The HR lady/office manager despises me for absolutely no reason, a fact which does not sit well with me.
I am disgusted by the large number of grins I display per chat with Tanya. Rarely perplexed by my own behavior, my desire to please her is a mystery. Mrs. Flowers, late thirties, refuses to verbalize her hatred, but there's no doubt that my simple presence makes her cringe.
Irrational fear a weakness, I worry that, the morning after making her a target, Tanya will be at my office door, accompanied by a burly security guard, ready to declare, "I know what you did and it spells the end of your career. Don't bother submitting your resume to another entity or a single career placement agency. Every viable employer in a three state radius is on my speed dial and I plan to warn them all."
Cruel edge notwithstanding, Tanya has short blonde hair that bounces cheerfully when she walks. I'm not sure if one attempts to achieve locks capable of displaying emotion, or if they're a product of genetics. Either way, I happen to find such strands off-putting. In the washroom, her designer spectacles are described as "kicky." In concert with her sub-peeper freckle clusters, Tanya's bright mop gives the illusion that she was born a decade later than her birth certificate states.
Though new hires and temps are advised her bad side is not a desirable place to reside, Tanya is usually rather pleasant while conversing. She constantly prattles on about her beloved cello. She passes out flyers detailing recital specifics as a desperate fourth-grader promotes a birthday party after being convinced by both parents that the turnout will be surprisingly massive. Of course the parents of the fictitious pupil then phone the mom or dad of every kid on the classroom roster and beg for the presence of their offspring. It sickens me that the one after-hours company related event I attended was a cello recital. Not only was my appearance a pathetic stab at turning around a relationship I care nothing about, but I can no longer sit through a song from Michael Jackson's best-selling album Thriller without being reminded that the ditty wasn't written in hopes it would eventually be amateurishly reproduced on a bowed string instrument. If I ever contemplate switching careers, the dismantling of that vile instrument will be my swan song.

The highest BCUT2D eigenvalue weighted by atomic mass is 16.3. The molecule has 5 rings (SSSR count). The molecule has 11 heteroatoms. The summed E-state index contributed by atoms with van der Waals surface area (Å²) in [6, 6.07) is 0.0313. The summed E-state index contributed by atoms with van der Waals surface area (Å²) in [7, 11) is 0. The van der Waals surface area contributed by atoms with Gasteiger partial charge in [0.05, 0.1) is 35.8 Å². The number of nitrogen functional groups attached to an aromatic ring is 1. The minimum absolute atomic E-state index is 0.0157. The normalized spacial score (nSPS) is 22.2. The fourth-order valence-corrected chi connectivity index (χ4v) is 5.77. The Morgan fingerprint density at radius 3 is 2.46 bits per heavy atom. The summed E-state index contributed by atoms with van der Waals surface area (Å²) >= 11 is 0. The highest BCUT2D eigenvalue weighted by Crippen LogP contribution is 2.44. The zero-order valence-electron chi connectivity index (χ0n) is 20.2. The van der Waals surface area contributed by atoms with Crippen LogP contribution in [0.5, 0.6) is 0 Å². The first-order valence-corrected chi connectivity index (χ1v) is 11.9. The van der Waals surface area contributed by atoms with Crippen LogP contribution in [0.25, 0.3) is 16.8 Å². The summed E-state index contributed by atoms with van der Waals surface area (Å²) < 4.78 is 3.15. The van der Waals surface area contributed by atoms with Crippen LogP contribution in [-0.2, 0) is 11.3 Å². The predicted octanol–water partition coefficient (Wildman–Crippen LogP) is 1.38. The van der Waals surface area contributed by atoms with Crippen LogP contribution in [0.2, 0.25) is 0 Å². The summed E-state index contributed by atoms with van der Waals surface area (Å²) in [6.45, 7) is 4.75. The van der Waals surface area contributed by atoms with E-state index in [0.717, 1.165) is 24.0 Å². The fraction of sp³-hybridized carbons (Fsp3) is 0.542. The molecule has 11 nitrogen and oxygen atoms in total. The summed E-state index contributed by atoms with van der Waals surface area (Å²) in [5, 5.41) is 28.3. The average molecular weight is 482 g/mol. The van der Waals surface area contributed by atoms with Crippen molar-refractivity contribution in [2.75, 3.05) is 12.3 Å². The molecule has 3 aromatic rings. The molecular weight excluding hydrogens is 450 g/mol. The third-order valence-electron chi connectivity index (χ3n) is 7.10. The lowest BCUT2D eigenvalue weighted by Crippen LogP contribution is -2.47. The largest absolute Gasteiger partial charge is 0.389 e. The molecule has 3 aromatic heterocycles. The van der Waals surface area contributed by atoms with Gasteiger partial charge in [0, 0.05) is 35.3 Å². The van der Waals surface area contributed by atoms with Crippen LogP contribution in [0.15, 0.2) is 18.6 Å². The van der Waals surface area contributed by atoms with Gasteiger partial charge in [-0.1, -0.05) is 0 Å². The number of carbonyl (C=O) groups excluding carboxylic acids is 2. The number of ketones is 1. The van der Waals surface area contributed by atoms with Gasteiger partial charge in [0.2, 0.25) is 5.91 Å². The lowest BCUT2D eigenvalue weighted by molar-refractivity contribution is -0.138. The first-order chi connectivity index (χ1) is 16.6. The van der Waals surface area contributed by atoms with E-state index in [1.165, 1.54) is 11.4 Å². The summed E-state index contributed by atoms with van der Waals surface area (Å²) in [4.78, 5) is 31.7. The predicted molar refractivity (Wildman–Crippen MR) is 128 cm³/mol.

It's a pleasure reading emails sent to Tanya Flowers from her husband, a portly man who adamantly opposes the consumption of drugs and alcohol. He turned his wife onto the cello, and, though he does not require her to abide by his puritanical lifestyle, repeatedly reminds her electronically of the toll her partying ways takes on their two boys.
From: John Flowers
To: Tanya Flowers
Subject: Beer Bottle
Sent: Friday, November 12, 2010 10:51 AM
I found your empty beer bottle at the TOP of the trash this morning. I moved it to the receptacle in the padlocked basement per our decade old agreement.
I know my demands are rigid, but, as I affirmed BEFORE we exchanged nuptials, my kids won't be tucked in by a parent who reeks of booze. To people abstaining from libation, the aroma is far from pleasing and it's vital the memories of our children be positive, and more importantly, innocent.
I adore you more than you'll ever know.
That is a finely crafted email indeed; no way a first draft! Perhaps a thesaurus was even consulted.
Possibly Tanya hates me because, on some level, she understands that I am cognizant of the running feud between her and Mr. Flowers, and that I side with her husband. They had a verbal prenup after all. If you're not going to abide by a set of rules, why agree?
Or maybe she is jealous of the friendship I maintain with her underling . . .